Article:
# dominant solutions

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## 9 matching pages

##### 1: 2.9 Difference Equations

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►As in the case of differential equations (§§2.7(iii), 2.7(iv)) recessive solutions are unique and dominant solutions are not; furthermore, one member of a numerically satisfactory pair has to be recessive.
When $|{\rho}_{2}|=|{\rho}_{1}|$ and $\mathrm{\Re}{\alpha}_{2}=\mathrm{\Re}{\alpha}_{1}$ neither solution is dominant and both are unique.
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##### 2: 2.7 Differential Equations

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2.7.30
$${w}_{1}(x)/{w}_{4}(x)\to 0,$$
$x\to {a}_{1}+$,

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${w}_{1}(x)$ is a *recessive*(or*subdominant*) solution as $x\to {a}_{1}+$, and ${w}_{4}(x)$ is a*dominant*solution as $x\to {a}_{1}+$. … ►The solutions ${w}_{1}(z)$ and ${w}_{2}(z)$ are respectively recessive and dominant as $\mathrm{\Re}z\to -\mathrm{\infty}$, and*vice versa*as $\mathrm{\Re}z\to +\mathrm{\infty}$. …##### 3: 18.39 Applications in the Physical Sciences

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►The solutions of (18.39.8) are subject to boundary conditions at $a$ and $b$.
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►The solutions (18.39.8) are called the

*stationary states*as separation of variables in (18.39.9) yields solutions of form … ►Brief mention of non-unit normalized solutions in the case of mixed spectra appear, but as these solutions are not OP’s details appear elsewhere, as referenced. … ►Interactions between electrons, in many electron atoms, breaks this degeneracy as a function of $l$, but $n$ still dominates. … ►The*radial Coulomb wave functions*${R}_{n,l}(r)$, solutions of …##### 4: 36.5 Stokes Sets

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►The Stokes sets are defined by the exponential dominance condition:
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►For $$, there are two solutions
$u$, provided that $|Y|>{(\frac{2}{5})}^{1/2}$.
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►The first sheet corresponds to $$ and is generated as a solution of Equations (36.5.6)–(36.5.9).
…For $\left|Y\right|>{Y}_{1}$ the second sheet is generated by a second solution of (36.5.6)–(36.5.9), and for $$ it is generated by the roots of the polynomial equation
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##### 5: 36.11 Leading-Order Asymptotics

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36.11.1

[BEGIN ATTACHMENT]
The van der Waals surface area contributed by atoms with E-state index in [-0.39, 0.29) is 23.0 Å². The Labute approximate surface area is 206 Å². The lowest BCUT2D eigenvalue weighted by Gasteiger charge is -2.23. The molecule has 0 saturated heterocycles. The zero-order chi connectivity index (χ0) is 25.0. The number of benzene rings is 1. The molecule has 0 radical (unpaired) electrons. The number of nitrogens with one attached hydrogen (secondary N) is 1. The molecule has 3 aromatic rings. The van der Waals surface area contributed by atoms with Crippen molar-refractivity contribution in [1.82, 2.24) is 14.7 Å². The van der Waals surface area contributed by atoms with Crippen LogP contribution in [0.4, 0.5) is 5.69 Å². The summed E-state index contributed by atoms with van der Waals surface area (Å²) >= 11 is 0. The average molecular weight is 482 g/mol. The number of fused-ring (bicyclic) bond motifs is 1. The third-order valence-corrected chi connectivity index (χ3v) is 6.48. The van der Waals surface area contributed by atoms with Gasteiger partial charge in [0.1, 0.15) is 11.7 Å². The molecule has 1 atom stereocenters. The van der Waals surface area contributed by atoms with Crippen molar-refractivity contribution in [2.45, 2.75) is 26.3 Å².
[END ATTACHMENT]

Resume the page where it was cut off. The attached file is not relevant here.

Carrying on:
$$

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36.11.2
$${\mathrm{\Psi}}_{K}\left(\mathbf{x}\right)=\sqrt{2\pi}\sum _{j=1}^{{j}_{\mathrm{max}}(\mathbf{x})}\mathrm{exp}\left(\mathrm{i}\left({\mathrm{\Phi}}_{K}({t}_{j}(\mathbf{x});\mathbf{x})+\frac{1}{4}\pi {(-1)}^{j+K+1}\right)\right){\left|\frac{{\partial}^{2}{\mathrm{\Phi}}_{K}({t}_{j}(\mathbf{x});\mathbf{x})}{{\partial t}^{2}}\right|}^{-1/2}(1+o\left(1\right)).$$

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##### 6: 2.11 Remainder Terms; Stokes Phenomenon

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►In effect, (2.11.7) “corrects” (2.11.6) by introducing a term that is relatively exponentially small in the neighborhood of $\mathrm{ph}z=\pi $, is increasingly significant as $\mathrm{ph}z$ passes from $\pi $ to $\frac{3}{2}\pi $, and becomes the dominant contribution after $\mathrm{ph}z$ passes $\frac{3}{2}\pi $.
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►Rays (or curves) on which one contribution in a compound asymptotic expansion achieves maximum dominance over another are called

*Stokes lines*($\theta =\pi $ in the present example). … ►###### §2.11(v) Exponentially-Improved Expansions (continued)

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2.11.19
$${w}_{j}(z)={\mathrm{e}}^{{\lambda}_{j}z}{z}^{{\mu}_{j}}\sum _{s=0}^{n-1}\frac{{a}_{s,j}}{{z}^{s}}+{R}_{n}^{(j)}(z),$$
$j=1,2$,

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##### 7: 3.6 Linear Difference Equations

###### §3.6 Linear Difference Equations

… ►###### §3.6(ii) Homogeneous Equations

… ► … ► … ►Thus ${Y}_{n}\left(1\right)$ is dominant and can be computed by forward recursion, whereas ${J}_{n}\left(1\right)$ is recessive and has to be computed by backward recursion. …##### 8: Bibliography H

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Asymptotic expansion of a class of integral transforms with algebraically dominated kernels.
J. Math. Anal. Appl. 35 (2), pp. 405–433.
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High frequency solutions of the delta wing equations.
Proc. Roy. Soc. Edinburgh Sect. A 81 (3-4), pp. 299–316.
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Numerical Tools for the Study of Finite Gap Solutions of Integrable Systems.
Ph.D. Thesis, Technischen Universität Berlin.
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Solutions of Poisson’s equation in channel-like geometries.
Comput. Phys. Comm. 115 (1), pp. 45–68.
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##### 9: 1.2 Elementary Algebra

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►Square $n\times n$ matrices (said to be of

*order $n$*) dominate the use of matrices in the DLMF, and they have many special properties. … ►has a unique solution, $\mathbf{b}={\mathbf{A}}^{-1}\mathbf{c}$. If $det(\mathbf{A})=0$ then, depending on $\mathbf{c}$, there is either no solution or there are infinitely many solutions, being the sum of a particular solution of (1.2.61) and any solution of $\mathbf{A}\mathbf{b}=\U0001d7ce$. Numerical methods and issues for solution of (1.2.61) appear in §§3.2(i) to 3.2(iii). … ►Numerical methods and issues for solution of (1.2.72) appear in §§3.2(iv) to 3.2(vii). …